This extensive resource provides you with in-depth information about agricultural weeds and the best ways of managing them. It includes a general discussion of weed biology, plus a reference section that describes the identification, ecology and management of 63 most common and difficult-to-control weed species in crop and forage production systems. The ecological approach to weed management seeks to first understand the biology and behavior of problem weeds and then develop an integrated set of control strategies. Viewable as a webpage or in print, produced by Sustainable Agriculture Research and Education (SARE) Outreach.
Charles L. Mohler, John R. Teasdale, and Antonio DiTommaso |
May 2022 |
Q: I have been manually trying to dig this plant up in my yard and it keeps coming back. Does it respond to salt/vinegar treatment or burning? It seems to put out a lot of bulbs and tubers and is in several parts of my yard. I don't like using chemicals in my yard, so that isn't an option.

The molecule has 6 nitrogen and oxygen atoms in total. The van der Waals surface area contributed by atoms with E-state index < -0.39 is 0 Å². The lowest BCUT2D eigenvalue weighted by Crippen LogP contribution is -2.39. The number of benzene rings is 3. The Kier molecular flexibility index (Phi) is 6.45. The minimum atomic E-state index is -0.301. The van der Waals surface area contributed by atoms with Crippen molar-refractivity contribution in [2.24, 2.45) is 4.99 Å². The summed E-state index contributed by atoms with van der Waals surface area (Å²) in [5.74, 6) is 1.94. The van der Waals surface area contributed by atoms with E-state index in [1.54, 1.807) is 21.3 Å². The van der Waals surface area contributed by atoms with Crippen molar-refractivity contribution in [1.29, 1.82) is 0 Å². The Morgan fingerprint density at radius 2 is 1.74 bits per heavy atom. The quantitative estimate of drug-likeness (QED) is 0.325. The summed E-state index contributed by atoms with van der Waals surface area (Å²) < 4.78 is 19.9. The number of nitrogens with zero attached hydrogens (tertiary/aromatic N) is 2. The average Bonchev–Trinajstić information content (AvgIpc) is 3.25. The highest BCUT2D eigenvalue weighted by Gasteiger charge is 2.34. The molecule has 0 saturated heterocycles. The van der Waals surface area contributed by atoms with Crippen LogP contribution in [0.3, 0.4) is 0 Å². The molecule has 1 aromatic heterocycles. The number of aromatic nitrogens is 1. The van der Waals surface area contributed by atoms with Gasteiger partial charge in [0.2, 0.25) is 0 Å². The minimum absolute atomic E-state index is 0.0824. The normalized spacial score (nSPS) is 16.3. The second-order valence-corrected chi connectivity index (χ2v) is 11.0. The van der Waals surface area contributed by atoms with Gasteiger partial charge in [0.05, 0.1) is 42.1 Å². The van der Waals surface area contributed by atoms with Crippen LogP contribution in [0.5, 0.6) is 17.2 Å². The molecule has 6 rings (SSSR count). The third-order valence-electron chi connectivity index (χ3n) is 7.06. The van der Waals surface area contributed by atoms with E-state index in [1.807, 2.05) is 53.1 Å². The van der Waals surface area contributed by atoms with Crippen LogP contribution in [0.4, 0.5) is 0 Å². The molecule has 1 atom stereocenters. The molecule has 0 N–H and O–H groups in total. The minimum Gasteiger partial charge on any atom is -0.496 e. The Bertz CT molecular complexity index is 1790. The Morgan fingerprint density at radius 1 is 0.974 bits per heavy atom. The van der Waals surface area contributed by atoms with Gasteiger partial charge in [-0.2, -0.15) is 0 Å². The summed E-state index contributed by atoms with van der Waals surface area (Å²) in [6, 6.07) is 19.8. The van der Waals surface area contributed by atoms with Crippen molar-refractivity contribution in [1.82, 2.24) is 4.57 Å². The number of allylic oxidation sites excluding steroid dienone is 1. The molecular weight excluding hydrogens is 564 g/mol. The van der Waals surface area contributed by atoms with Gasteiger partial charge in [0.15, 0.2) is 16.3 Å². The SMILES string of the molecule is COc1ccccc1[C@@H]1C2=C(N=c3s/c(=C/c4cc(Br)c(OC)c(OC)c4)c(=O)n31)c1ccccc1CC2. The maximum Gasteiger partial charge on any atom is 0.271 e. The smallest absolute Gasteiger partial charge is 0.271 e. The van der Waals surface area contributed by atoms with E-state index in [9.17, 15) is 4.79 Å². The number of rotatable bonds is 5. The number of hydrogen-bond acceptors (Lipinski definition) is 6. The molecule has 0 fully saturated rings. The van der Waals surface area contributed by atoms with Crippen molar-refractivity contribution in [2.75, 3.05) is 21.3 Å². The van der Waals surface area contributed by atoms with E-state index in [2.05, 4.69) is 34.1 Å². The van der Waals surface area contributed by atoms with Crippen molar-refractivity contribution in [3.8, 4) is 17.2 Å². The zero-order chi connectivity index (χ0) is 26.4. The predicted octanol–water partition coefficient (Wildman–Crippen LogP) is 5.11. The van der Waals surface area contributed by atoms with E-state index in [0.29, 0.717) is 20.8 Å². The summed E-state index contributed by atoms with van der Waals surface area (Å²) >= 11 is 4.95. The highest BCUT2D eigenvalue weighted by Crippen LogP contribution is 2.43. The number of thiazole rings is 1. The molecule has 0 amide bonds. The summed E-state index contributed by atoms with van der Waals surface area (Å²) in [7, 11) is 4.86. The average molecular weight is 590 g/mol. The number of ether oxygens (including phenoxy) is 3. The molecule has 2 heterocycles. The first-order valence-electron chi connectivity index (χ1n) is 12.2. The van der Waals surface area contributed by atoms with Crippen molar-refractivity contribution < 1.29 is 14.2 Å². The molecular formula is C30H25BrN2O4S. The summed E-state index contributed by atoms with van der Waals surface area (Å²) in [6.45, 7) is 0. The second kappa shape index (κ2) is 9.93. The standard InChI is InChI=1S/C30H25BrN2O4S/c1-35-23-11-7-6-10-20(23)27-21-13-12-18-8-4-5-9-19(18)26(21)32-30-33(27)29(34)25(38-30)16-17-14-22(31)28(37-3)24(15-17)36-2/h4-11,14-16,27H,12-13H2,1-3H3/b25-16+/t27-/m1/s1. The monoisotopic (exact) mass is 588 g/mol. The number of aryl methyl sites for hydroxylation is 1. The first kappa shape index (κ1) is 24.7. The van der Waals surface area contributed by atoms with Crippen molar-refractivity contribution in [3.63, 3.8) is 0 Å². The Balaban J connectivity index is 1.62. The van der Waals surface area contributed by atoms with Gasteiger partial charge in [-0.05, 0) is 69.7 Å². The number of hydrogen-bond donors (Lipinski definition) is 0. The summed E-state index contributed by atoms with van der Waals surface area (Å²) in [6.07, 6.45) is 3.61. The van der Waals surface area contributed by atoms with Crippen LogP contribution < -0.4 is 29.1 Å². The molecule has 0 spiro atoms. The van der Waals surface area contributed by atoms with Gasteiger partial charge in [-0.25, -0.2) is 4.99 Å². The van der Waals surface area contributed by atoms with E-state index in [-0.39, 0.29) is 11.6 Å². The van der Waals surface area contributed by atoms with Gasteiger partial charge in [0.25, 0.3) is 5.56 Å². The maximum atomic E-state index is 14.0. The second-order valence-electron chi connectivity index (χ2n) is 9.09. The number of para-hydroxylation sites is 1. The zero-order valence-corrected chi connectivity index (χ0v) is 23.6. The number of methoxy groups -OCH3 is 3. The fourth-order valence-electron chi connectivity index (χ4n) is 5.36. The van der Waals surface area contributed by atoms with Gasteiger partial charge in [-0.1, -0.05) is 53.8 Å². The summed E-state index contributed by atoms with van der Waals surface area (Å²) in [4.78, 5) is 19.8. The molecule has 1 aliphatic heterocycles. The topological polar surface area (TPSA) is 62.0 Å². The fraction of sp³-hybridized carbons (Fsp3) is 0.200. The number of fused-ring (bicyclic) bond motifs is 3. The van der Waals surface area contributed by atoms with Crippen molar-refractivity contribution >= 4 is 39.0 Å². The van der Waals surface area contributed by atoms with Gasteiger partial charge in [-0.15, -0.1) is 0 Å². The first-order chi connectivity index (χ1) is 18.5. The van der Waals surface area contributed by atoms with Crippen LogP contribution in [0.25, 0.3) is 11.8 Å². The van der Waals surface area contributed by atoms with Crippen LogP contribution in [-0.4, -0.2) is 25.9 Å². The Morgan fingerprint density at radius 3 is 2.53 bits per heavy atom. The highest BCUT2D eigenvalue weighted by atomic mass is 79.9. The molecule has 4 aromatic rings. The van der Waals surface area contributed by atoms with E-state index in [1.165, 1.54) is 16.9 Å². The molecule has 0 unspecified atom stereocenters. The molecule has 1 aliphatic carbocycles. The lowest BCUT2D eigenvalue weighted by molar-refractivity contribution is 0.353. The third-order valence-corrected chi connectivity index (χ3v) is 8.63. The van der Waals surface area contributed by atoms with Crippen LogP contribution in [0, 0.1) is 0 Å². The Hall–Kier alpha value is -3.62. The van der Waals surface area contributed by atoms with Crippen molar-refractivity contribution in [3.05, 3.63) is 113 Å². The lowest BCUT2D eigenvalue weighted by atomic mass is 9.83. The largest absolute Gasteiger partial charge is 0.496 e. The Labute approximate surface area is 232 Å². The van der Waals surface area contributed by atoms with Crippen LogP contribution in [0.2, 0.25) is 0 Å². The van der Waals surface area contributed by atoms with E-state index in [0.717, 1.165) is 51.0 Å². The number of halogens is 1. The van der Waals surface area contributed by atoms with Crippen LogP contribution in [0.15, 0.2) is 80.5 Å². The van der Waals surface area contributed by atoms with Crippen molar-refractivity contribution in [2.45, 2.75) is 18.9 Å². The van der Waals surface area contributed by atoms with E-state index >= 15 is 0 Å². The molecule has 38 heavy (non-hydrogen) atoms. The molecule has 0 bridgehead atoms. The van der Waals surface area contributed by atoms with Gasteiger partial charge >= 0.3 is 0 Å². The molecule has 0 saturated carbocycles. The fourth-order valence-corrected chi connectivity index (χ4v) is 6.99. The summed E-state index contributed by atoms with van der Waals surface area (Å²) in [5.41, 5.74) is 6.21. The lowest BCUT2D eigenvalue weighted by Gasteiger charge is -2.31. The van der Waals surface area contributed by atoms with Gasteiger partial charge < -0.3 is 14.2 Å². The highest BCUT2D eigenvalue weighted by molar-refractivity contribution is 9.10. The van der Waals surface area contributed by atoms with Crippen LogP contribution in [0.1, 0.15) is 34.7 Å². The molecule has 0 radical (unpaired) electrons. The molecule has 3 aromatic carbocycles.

An Oregon State University-led research team responded to the problem of glyphosate-resistant Russian thistle – a weed that infests nearly 5 million acres in the Pacific Northwest, and through four years of fieldwork, developed ...
Larry Lutcher, Judit Barroso |
Apr 2022 |
This comprehensive guide to weed management in the Pacific Northwest covers biological weed control agents; pesticide safety and disposal; agrichemicals and their properties; and control of problem weeds. Sections include subjects such ...
In the Pacific Northwest (PNW), wild oat has become a notable weed pest of small grain and rotational crops, including pulse crops, potato, sugar beet, and oilseed crops. It has infested more than 3 million acres of cropland...
When winter approaches, it’s time to check your weed control plans. Noxious weeds are best controlled if you track them carefully. Weed mapping and weed calendaring are two activities important to tracking weeds so that you can properly control them. Here are a few tips to get you started.